How An Independent Self-Funded Band Got Onto The Radio 1 Playlist

Mighty oaks sprout from Southend attics...
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Photo c/o Kana Waiwaiku

Photo c/o Kana Waiwaiku

We have been running Asylums and our own independent label, Cool Thing Records, from my extremely messy attic in Southend for just under a year.

When we started playing together, there was no real agenda, just a sense that something exciting had been missing from our lives for too long. We all grew up playing in bands and thriving off of records, gigs, the music press, radio, record shops and our creative friends and communities.

Somehow growing up, our experiences in music had got sanitised, and it seemed far too much time was being spent on the wrong areas; running social media, emailing, trying to locate the last few quid left in the music industry in order to survive.

In order to move forward as musical creatives, our whole attitude needed to go back to basics.

All words by Luke Branch, guitarist and vocalist in Asylums

The band:

About 18 months ago, I booked a weekend rehearsal for two days with 3 of my best mates Michael (Bass) Jazz (Guitar) Henry (Drums) and took the best selection of songs I had with me at the time. We jammed, got pissed, jumped around like kids and put together some music. It was fun, it was private, nobody except the members of the band got to see it, and it felt special. When there is no expectancy, there is no fear of failure.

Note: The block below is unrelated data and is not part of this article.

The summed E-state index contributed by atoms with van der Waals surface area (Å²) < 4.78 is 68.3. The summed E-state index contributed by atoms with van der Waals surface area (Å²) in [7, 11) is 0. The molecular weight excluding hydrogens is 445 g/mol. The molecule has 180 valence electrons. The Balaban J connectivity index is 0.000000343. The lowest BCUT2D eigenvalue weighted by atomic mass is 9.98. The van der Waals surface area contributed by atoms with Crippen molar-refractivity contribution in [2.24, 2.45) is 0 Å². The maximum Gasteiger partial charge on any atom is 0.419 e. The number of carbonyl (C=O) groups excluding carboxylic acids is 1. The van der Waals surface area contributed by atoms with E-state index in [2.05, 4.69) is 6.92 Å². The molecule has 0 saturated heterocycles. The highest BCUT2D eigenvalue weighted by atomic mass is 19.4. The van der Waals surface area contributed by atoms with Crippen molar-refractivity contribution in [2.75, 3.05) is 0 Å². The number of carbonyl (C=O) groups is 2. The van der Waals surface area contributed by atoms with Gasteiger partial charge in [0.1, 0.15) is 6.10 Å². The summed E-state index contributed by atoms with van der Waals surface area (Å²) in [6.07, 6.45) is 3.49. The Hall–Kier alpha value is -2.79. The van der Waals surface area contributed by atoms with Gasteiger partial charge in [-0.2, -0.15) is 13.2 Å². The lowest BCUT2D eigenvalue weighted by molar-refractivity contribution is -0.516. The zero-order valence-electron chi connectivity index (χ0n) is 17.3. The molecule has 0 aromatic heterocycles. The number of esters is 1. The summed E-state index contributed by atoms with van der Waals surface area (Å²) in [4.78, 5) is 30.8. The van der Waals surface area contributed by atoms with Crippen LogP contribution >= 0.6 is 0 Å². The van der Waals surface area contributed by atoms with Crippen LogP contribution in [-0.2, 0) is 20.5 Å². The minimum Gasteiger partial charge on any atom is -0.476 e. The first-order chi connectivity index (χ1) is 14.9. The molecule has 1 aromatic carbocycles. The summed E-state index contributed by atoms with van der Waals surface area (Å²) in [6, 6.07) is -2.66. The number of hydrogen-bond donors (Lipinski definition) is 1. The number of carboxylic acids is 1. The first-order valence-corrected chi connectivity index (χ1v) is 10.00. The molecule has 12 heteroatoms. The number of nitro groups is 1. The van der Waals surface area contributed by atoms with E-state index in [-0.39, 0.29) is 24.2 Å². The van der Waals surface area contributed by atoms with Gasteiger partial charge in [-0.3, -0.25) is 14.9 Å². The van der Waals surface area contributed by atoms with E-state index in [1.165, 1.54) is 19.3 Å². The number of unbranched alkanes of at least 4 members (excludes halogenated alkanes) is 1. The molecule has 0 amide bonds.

The next week, we booked a recording studio run by our Producer friend Thomas Mitchener with no further rehearsals and recorded what we had. From that session came ‘The Death Of Television’ (our first single) and a bunch of cool demos.

The label:

So what do you do with music when it’s finished these days?

We decided it was a bit dull to just bung it up on youtube or soundcloud for starters, and quite honestly we didn’t even consider trying to find an elusive record deal.

We decided that the only logical thing to do next was apply the same spirit we had with the music to the business.

I drew a logo in my lyric book a few weeks later and asked the guys if they were up for running a label to put out this music.

While we set about putting a label together we needed something to create some word of mouth. I had an idea to create a ‘Virtual Demo Tape’ for Asylums and spoke to a web designer friend of mine called Jim Harris and asked if he could build it. With the help of photographer, Kana Waiwaiku, and my Dad, we created the necessary graphics for the downloadable demo tape and made it available for free at I added my phone number as the only point of contact - it felt handmade and charming…post social networking?

Building a team:

They key for us in terms of working Asylums as a label collective was momentum and sustainability. We want to keep putting out good work musically and visually and a steady pace. In order to do this, we wanted to work with our friends and people who share our outlook.

We spoke to Ollie McCormack (Top Button Digital) and Rhys Bradley (Martian PR) about working together long-term on press and radio. Both of these lovely people had been friends with some members of the band prior to working together on this project.